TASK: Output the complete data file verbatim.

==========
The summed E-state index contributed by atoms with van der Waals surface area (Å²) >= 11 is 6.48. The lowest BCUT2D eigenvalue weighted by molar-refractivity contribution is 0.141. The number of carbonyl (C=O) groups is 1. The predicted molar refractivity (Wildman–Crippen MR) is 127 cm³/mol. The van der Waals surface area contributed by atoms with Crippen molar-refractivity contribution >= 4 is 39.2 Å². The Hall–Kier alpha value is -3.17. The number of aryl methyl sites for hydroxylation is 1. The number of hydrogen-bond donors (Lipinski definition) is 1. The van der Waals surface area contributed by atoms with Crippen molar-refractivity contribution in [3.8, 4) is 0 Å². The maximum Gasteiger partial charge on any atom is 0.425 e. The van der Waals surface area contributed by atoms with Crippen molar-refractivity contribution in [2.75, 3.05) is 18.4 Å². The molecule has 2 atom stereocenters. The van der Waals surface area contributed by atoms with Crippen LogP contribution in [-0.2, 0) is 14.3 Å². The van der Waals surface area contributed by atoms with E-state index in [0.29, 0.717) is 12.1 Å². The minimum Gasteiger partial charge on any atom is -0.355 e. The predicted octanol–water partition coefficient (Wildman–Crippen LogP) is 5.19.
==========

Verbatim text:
The summed E-state index contributed by atoms with van der Waals surface area (Å²) >= 11 is 6.48. The lowest BCUT2D eigenvalue weighted by molar-refractivity contribution is 0.141. The number of carbonyl (C=O) groups is 1. The predicted molar refractivity (Wildman–Crippen MR) is 127 cm³/mol. The van der Waals surface area contributed by atoms with Crippen molar-refractivity contribution >= 4 is 39.2 Å². The Hall–Kier alpha value is -3.17. The number of aryl methyl sites for hydroxylation is 1. The number of hydrogen-bond donors (Lipinski definition) is 1. The van der Waals surface area contributed by atoms with Crippen molar-refractivity contribution in [3.8, 4) is 0 Å². The maximum Gasteiger partial charge on any atom is 0.425 e. The van der Waals surface area contributed by atoms with Crippen molar-refractivity contribution in [2.75, 3.05) is 18.4 Å². The molecule has 2 atom stereocenters. The van der Waals surface area contributed by atoms with Crippen LogP contribution in [-0.2, 0) is 14.3 Å². The van der Waals surface area contributed by atoms with E-state index in [0.29, 0.717) is 12.1 Å². The minimum Gasteiger partial charge on any atom is -0.355 e. The predicted octanol–water partition coefficient (Wildman–Crippen LogP) is 5.19.